Building light or heavy?

The schooner can be built heavy or light. Tropical hardwood ply and Douglas Fir give a fairly heavy boat. At the other extreme, gaboon and cedar framing, with spruce masts, will give a very light boat. Light is faster, but... Phil Bolger has written that he piled the sail on, and has told us that the boat could be seen as overcanvassed by present day standards (that's why it looks so stunning).

Flying Tadpole II was built on the heavier end of the scale. The extra weight means we're slower in light airs, but also that two or three of us can hold her up with all plain sail up in 25 knot winds, at which stage she's planing furiously.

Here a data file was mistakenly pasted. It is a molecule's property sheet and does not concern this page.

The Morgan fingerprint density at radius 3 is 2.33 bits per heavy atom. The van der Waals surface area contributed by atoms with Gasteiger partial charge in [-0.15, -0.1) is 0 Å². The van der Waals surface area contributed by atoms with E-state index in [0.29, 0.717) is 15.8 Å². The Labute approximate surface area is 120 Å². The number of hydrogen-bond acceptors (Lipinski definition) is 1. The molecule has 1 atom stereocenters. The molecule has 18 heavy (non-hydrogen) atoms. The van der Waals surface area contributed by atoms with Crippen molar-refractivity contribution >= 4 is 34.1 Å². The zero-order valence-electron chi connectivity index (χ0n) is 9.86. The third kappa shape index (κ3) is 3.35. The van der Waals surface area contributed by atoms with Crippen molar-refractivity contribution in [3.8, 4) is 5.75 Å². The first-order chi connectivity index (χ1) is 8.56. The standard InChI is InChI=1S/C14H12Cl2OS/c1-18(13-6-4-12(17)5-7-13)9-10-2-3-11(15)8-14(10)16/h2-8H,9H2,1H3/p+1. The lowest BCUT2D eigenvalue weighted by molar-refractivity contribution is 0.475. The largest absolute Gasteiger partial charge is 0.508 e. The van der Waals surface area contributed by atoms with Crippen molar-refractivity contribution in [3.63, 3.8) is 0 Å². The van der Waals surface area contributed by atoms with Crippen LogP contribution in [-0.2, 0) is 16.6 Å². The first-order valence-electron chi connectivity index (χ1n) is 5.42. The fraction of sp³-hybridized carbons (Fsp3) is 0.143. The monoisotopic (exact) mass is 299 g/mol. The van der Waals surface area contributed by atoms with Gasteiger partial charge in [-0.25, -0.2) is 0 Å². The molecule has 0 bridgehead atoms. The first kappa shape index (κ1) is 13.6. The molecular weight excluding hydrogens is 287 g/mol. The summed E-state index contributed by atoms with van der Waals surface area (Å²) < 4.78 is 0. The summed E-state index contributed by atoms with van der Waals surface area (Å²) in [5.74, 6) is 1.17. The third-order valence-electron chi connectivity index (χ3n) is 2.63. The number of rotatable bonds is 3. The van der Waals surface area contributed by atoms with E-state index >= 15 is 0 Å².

If you are sure of having a larger or heavier crew, build her light for the speed by all means. If you are going to be cruising two- or three-handed, consider either a heavier boat or the possibility of carrying ballast when necessary (the old sandbags or PVC pipe which can be filled with water and laid along the chines inside the cockpit).

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